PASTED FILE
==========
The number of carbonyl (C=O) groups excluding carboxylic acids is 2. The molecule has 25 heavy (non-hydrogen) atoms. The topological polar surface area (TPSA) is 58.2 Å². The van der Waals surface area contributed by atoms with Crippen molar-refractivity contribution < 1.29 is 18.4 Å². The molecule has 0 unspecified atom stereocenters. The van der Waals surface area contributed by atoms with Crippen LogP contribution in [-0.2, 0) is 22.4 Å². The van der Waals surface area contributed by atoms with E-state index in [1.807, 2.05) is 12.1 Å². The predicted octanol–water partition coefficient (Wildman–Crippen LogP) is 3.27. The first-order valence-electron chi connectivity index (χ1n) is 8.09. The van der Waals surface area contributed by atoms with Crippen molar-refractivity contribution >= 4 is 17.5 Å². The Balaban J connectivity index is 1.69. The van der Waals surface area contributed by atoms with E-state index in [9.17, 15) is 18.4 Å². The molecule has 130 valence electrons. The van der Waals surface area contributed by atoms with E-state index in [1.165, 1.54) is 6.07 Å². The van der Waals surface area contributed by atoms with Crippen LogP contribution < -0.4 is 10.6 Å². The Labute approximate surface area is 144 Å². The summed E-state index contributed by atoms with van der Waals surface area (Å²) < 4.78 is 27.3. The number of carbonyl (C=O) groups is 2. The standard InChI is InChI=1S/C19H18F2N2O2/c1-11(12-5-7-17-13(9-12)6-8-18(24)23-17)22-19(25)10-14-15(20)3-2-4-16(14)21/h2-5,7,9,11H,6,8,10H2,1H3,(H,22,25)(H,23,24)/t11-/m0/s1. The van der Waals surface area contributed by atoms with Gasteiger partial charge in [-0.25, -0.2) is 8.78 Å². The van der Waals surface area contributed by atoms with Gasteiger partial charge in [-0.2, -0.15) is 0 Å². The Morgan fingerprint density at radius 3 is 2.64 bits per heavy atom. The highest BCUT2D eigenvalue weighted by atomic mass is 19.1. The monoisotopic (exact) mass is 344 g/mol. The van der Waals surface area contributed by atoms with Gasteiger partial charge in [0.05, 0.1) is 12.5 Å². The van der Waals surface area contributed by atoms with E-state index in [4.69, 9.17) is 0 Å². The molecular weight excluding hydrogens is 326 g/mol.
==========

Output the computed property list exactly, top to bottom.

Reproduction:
The number of carbonyl (C=O) groups excluding carboxylic acids is 2. The molecule has 25 heavy (non-hydrogen) atoms. The topological polar surface area (TPSA) is 58.2 Å². The van der Waals surface area contributed by atoms with Crippen molar-refractivity contribution < 1.29 is 18.4 Å². The molecule has 0 unspecified atom stereocenters. The van der Waals surface area contributed by atoms with Crippen LogP contribution in [-0.2, 0) is 22.4 Å². The van der Waals surface area contributed by atoms with E-state index in [1.807, 2.05) is 12.1 Å². The predicted octanol–water partition coefficient (Wildman–Crippen LogP) is 3.27. The first-order valence-electron chi connectivity index (χ1n) is 8.09. The van der Waals surface area contributed by atoms with Crippen molar-refractivity contribution >= 4 is 17.5 Å². The Balaban J connectivity index is 1.69. The van der Waals surface area contributed by atoms with E-state index in [9.17, 15) is 18.4 Å². The molecule has 130 valence electrons. The van der Waals surface area contributed by atoms with E-state index in [1.165, 1.54) is 6.07 Å². The van der Waals surface area contributed by atoms with Crippen LogP contribution < -0.4 is 10.6 Å². The Labute approximate surface area is 144 Å². The summed E-state index contributed by atoms with van der Waals surface area (Å²) < 4.78 is 27.3. The number of carbonyl (C=O) groups is 2. The standard InChI is InChI=1S/C19H18F2N2O2/c1-11(12-5-7-17-13(9-12)6-8-18(24)23-17)22-19(25)10-14-15(20)3-2-4-16(14)21/h2-5,7,9,11H,6,8,10H2,1H3,(H,22,25)(H,23,24)/t11-/m0/s1. The van der Waals surface area contributed by atoms with Gasteiger partial charge in [-0.25, -0.2) is 8.78 Å². The van der Waals surface area contributed by atoms with Gasteiger partial charge in [-0.2, -0.15) is 0 Å². The Morgan fingerprint density at radius 3 is 2.64 bits per heavy atom. The highest BCUT2D eigenvalue weighted by atomic mass is 19.1. The monoisotopic (exact) mass is 344 g/mol. The van der Waals surface area contributed by atoms with Gasteiger partial charge in [0.05, 0.1) is 12.5 Å². The van der Waals surface area contributed by atoms with E-state index in [4.69, 9.17) is 0 Å². The molecular weight excluding hydrogens is 326 g/mol.